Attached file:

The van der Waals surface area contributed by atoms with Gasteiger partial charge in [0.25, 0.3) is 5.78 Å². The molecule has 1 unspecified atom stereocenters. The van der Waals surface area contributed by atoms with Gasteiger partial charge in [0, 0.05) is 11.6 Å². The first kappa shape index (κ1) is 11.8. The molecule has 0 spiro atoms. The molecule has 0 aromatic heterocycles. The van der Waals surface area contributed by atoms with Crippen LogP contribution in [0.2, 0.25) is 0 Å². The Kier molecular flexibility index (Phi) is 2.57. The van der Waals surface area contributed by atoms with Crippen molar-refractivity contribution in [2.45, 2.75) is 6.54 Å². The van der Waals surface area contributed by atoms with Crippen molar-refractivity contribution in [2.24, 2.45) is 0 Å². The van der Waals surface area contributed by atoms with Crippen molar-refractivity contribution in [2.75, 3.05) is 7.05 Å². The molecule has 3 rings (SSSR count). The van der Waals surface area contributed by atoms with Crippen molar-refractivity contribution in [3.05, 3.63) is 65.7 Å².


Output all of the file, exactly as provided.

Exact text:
The van der Waals surface area contributed by atoms with Gasteiger partial charge in [0.25, 0.3) is 5.78 Å². The molecule has 1 unspecified atom stereocenters. The van der Waals surface area contributed by atoms with Gasteiger partial charge in [0, 0.05) is 11.6 Å². The first kappa shape index (κ1) is 11.8. The molecule has 0 spiro atoms. The molecule has 0 aromatic heterocycles. The van der Waals surface area contributed by atoms with Crippen LogP contribution in [0.2, 0.25) is 0 Å². The Kier molecular flexibility index (Phi) is 2.57. The van der Waals surface area contributed by atoms with Crippen molar-refractivity contribution in [2.45, 2.75) is 6.54 Å². The van der Waals surface area contributed by atoms with Crippen molar-refractivity contribution in [2.24, 2.45) is 0 Å². The van der Waals surface area contributed by atoms with Crippen molar-refractivity contribution in [2.75, 3.05) is 7.05 Å². The molecule has 3 rings (SSSR count). The van der Waals surface area contributed by atoms with Crippen molar-refractivity contribution in [3.05, 3.63) is 65.7 Å².